Hello! And congratulations on completing this unit. Let's take a quick look back at some of the key learning objectives that we covered when it comes to implementing site-based initiatives. In this unit you were introduced to best-practice strategies, and how to use them when implementing site-based initiatives, within a total quality management framework.
Some of the leadership theories we shared were Albert Bandura's social learning theory. In which he emphasizes the importance of relationships in creating norms. We also talked about Peter Senge's systems theory. His work helps us understand that organizations can be looked at as the sum of the parts. And success of schools are predicated on the five disciplines, they are systems thinking, personal mastery, mental models, building shared vision, and team learning. Another theory we explored was Malcolm Knowles's adult learning theory, and his six principles. They are self-concept, experience, social role, time perspective, motivation, and purpose. These and other theories we discussed share many similarities, including ethics, integrity, trust, training, teamwork, leadership, recognition, and communication. This is why you will see them referred to, and used by supervisors and other organizations, including businesses, hospitals, even in restaurants.
We also took a closer look at the implementation of action plans within a site-based management system. We looked at examples related to elementary-grade student achievement, as well as district initiatives. We also highlighted two models that can help to support this work, the Dolan model and the PLC model. Furthermore, we discussed Rick Dufour's three big ideas. And learned that all these models are about continuous improvement and growth that ultimately lead to improved student achievement.
You now know the value of planning, and will be prepared for the inevitable bumps in the road that come with implementation of just about anything. These are skills that can serve you well both inside and outside of school and work.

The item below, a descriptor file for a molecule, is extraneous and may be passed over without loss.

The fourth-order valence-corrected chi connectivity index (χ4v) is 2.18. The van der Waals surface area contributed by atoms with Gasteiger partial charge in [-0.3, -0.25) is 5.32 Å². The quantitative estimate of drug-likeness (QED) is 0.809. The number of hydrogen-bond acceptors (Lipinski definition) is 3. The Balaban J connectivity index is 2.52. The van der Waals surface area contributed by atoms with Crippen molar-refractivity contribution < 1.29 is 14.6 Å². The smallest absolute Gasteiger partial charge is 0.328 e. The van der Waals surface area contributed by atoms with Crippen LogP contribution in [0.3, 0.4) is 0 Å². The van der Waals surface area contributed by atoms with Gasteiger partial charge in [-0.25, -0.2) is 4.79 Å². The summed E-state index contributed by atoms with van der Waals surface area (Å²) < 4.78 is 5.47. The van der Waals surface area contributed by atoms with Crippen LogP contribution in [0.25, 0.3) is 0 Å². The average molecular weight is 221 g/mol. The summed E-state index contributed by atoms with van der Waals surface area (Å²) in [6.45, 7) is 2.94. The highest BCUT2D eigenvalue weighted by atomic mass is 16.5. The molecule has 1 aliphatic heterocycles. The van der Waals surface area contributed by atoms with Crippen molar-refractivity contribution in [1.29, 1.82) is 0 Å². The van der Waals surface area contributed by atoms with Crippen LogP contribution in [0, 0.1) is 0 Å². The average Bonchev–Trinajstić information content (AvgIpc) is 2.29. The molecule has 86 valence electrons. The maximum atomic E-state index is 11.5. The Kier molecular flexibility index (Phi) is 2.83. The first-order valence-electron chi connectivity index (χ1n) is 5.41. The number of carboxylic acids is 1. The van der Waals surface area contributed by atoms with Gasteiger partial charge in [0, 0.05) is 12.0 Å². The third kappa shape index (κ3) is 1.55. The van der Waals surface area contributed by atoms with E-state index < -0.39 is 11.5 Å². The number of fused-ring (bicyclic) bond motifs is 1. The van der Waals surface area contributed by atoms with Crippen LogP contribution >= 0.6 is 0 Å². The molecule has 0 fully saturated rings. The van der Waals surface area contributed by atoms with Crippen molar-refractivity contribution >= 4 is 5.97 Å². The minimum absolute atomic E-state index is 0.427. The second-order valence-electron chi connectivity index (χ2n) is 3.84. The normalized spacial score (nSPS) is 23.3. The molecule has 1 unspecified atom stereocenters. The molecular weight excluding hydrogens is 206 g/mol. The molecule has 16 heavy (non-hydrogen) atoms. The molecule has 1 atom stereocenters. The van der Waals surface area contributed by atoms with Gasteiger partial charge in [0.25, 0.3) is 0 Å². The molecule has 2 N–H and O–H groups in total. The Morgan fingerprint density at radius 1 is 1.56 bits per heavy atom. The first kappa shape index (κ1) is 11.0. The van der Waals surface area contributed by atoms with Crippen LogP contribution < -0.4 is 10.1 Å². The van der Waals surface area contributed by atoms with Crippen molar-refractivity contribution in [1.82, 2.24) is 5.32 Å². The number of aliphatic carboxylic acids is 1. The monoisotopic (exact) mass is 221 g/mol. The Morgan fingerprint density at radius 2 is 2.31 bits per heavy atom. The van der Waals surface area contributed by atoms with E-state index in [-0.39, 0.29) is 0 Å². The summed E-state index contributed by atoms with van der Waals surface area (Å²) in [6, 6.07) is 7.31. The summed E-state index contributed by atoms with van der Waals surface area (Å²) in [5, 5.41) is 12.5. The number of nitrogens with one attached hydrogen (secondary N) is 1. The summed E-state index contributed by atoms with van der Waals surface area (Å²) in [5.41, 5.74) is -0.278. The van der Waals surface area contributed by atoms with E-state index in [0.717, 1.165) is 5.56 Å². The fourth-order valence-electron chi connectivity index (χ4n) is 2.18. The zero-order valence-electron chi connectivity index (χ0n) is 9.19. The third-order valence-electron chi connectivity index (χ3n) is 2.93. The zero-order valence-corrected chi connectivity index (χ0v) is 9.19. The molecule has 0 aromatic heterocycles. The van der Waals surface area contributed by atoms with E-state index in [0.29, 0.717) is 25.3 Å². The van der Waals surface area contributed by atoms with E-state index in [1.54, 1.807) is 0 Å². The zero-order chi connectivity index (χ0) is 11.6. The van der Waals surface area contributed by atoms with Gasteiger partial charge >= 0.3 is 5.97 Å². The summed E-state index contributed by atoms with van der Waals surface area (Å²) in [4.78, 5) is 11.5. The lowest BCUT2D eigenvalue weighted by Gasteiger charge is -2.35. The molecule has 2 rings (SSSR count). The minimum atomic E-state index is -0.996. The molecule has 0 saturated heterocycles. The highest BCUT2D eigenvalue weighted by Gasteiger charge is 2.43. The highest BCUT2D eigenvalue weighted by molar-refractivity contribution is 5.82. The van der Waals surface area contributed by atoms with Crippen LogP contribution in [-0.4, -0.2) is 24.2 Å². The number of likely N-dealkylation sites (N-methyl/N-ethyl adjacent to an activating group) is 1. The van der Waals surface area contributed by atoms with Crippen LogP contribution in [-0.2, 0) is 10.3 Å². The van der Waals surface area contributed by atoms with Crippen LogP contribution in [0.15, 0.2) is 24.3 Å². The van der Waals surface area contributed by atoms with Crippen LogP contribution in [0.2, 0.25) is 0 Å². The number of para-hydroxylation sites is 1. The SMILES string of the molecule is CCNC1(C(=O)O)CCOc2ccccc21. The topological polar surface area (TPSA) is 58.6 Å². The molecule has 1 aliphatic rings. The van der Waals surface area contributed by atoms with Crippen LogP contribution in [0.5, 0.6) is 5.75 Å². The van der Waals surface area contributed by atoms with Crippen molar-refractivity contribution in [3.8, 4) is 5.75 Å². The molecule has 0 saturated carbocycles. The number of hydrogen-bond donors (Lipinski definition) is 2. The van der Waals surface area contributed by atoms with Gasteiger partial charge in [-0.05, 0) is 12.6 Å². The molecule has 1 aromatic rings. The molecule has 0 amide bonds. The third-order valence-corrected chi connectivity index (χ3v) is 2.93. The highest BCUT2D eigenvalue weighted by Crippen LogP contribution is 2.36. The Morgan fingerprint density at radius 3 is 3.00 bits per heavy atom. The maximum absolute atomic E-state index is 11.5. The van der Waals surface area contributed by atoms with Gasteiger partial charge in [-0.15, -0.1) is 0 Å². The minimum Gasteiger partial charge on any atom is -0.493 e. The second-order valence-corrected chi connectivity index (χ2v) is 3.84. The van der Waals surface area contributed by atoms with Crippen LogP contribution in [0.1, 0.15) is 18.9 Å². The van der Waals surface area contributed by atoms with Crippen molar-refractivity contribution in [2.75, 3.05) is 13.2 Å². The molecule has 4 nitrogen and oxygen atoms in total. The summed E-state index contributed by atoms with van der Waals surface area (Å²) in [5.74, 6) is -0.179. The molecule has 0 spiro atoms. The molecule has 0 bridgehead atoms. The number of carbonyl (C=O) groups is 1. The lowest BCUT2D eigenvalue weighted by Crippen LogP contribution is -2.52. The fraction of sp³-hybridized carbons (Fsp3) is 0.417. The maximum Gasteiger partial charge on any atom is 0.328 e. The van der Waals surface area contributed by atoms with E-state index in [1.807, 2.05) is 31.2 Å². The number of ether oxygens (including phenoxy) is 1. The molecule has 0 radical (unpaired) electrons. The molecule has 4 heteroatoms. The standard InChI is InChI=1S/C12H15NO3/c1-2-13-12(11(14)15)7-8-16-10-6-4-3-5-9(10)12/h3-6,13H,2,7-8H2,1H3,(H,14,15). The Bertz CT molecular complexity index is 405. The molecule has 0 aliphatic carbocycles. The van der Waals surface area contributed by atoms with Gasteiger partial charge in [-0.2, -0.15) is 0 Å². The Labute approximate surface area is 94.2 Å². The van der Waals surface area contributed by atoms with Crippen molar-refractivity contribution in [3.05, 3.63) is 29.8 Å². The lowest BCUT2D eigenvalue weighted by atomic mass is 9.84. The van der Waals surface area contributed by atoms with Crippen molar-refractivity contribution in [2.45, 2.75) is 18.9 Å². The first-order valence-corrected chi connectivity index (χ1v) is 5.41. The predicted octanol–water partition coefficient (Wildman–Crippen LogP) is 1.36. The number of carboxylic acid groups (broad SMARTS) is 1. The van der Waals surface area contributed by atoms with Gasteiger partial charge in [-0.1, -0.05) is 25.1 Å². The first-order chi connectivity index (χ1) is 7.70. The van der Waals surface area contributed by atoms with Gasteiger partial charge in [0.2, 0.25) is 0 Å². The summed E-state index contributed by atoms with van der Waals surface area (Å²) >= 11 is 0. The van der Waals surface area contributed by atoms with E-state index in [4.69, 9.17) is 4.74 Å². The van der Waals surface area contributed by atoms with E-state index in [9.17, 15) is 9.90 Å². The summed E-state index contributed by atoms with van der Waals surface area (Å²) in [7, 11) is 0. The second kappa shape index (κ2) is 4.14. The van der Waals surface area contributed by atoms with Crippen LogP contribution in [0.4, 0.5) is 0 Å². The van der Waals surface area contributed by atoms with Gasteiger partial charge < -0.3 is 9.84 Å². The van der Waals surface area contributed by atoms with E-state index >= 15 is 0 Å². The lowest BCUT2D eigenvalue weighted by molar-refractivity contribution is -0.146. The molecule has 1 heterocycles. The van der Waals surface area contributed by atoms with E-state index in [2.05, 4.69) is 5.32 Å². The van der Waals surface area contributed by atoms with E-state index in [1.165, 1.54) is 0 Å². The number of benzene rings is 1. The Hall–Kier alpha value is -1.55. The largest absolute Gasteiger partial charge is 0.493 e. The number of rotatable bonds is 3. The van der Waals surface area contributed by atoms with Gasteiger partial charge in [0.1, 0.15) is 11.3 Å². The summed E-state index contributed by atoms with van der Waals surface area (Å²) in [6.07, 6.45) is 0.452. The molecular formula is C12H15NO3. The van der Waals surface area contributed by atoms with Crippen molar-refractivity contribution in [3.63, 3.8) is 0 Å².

In this unit we also covered how to choose, and use the right tools for the job. And when it comes to keeping track of progress of a SMART goal, we identified Google Sheets, and smartsheet.com as a great place to start. I encourage you to continue to explore these tools further on your own.
Reflection and revision come up over, and over again throughout this unit for good reason. They are that important. The cyclical nature of reflecting and revising is what leads to improvement. Just ask any author what the most important parts of the writing process is, and they will tell you that it's revision. The very nature of action research can be summed up with the letters PDSA, plan, do, study, act. A plus/minus/delta chart is another tool that can be used to reflect and revise. These and other graphic organizers can be found in classrooms all over, because they are a means to help monitor, and evaluate the progress of any initiative. Google these, or look them up on Pinterest, and you will find hundreds of examples of them.
Let's summarize. The summary, we pulled out, and briefly reviewed for major learning objectives from this unit, best practices, implementation of an action plan, using smart tools, and reflection and revision. In the very first food-for-thought of this unit, I asked you to think about a school-based initiative that you witnessed or were a part of. Knowing what you know now, is there anything about how the initiative was implemented that you would have changed? Once again congratulations. Thanks so much for joining me. We'll see you down the road.
(00:12-01:31) Best Practice Strategies
(01:32-02:13) Implementation Of An Action Plan
(02:14-02:31) The Right Tools
(02:32-03:15) Reflection and Revision
(03:16-03:49) Food For Thought/Summary